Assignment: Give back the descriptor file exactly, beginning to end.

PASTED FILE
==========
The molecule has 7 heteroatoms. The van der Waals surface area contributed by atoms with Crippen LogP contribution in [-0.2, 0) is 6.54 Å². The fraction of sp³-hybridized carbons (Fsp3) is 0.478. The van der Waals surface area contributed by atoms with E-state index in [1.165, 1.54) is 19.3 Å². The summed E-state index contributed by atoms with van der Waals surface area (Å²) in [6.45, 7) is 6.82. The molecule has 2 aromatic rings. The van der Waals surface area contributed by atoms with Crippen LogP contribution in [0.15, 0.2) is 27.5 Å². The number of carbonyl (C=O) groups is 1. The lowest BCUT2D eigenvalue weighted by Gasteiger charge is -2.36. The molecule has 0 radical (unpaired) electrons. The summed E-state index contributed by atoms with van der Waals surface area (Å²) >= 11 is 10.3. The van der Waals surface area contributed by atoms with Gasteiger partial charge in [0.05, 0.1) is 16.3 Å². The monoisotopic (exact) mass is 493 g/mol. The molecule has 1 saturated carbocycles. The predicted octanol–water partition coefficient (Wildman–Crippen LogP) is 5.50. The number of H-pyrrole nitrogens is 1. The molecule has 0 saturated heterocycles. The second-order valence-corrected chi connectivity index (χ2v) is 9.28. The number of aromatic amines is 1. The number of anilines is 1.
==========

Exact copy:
The molecule has 7 heteroatoms. The van der Waals surface area contributed by atoms with Crippen LogP contribution in [-0.2, 0) is 6.54 Å². The fraction of sp³-hybridized carbons (Fsp3) is 0.478. The van der Waals surface area contributed by atoms with E-state index in [1.165, 1.54) is 19.3 Å². The summed E-state index contributed by atoms with van der Waals surface area (Å²) in [6.45, 7) is 6.82. The molecule has 2 aromatic rings. The van der Waals surface area contributed by atoms with Crippen LogP contribution in [0.15, 0.2) is 27.5 Å². The number of carbonyl (C=O) groups is 1. The lowest BCUT2D eigenvalue weighted by Gasteiger charge is -2.36. The molecule has 0 radical (unpaired) electrons. The summed E-state index contributed by atoms with van der Waals surface area (Å²) >= 11 is 10.3. The van der Waals surface area contributed by atoms with Gasteiger partial charge in [0.05, 0.1) is 16.3 Å². The monoisotopic (exact) mass is 493 g/mol. The molecule has 1 saturated carbocycles. The predicted octanol–water partition coefficient (Wildman–Crippen LogP) is 5.50. The number of H-pyrrole nitrogens is 1. The molecule has 0 saturated heterocycles. The second-order valence-corrected chi connectivity index (χ2v) is 9.28. The number of aromatic amines is 1. The number of anilines is 1.